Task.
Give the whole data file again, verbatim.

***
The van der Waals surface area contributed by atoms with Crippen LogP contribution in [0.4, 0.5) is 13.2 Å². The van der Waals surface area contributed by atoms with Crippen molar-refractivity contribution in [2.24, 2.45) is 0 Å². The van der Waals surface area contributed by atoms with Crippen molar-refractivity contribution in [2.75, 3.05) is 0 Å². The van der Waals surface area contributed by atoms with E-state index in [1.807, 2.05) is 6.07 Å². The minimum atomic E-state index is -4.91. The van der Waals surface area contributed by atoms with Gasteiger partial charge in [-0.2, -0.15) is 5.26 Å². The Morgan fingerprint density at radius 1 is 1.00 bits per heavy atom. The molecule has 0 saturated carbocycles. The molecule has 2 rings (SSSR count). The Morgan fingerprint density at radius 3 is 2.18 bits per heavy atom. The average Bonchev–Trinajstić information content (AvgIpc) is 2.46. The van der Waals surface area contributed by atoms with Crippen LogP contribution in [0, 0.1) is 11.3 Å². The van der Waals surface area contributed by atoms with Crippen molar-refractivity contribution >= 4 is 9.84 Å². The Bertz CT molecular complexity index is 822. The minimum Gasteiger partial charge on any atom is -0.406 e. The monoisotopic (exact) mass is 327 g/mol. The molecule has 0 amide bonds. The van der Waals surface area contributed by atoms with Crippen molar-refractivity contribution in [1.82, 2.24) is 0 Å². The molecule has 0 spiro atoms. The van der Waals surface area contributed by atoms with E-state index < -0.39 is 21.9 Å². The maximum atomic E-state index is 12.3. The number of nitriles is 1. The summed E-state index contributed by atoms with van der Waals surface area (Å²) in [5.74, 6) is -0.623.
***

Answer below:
The van der Waals surface area contributed by atoms with Crippen LogP contribution in [0.4, 0.5) is 13.2 Å². The van der Waals surface area contributed by atoms with Crippen molar-refractivity contribution in [2.24, 2.45) is 0 Å². The van der Waals surface area contributed by atoms with Crippen molar-refractivity contribution in [2.75, 3.05) is 0 Å². The van der Waals surface area contributed by atoms with E-state index in [1.807, 2.05) is 6.07 Å². The minimum atomic E-state index is -4.91. The van der Waals surface area contributed by atoms with Gasteiger partial charge in [-0.2, -0.15) is 5.26 Å². The Morgan fingerprint density at radius 1 is 1.00 bits per heavy atom. The molecule has 0 saturated carbocycles. The molecule has 2 rings (SSSR count). The Morgan fingerprint density at radius 3 is 2.18 bits per heavy atom. The average Bonchev–Trinajstić information content (AvgIpc) is 2.46. The van der Waals surface area contributed by atoms with Crippen LogP contribution in [0, 0.1) is 11.3 Å². The van der Waals surface area contributed by atoms with Crippen molar-refractivity contribution >= 4 is 9.84 Å². The Bertz CT molecular complexity index is 822. The minimum Gasteiger partial charge on any atom is -0.406 e. The monoisotopic (exact) mass is 327 g/mol. The molecule has 0 amide bonds. The van der Waals surface area contributed by atoms with Crippen molar-refractivity contribution in [1.82, 2.24) is 0 Å². The molecule has 0 spiro atoms. The van der Waals surface area contributed by atoms with E-state index < -0.39 is 21.9 Å². The maximum atomic E-state index is 12.3. The number of nitriles is 1. The summed E-state index contributed by atoms with van der Waals surface area (Å²) in [5.74, 6) is -0.623.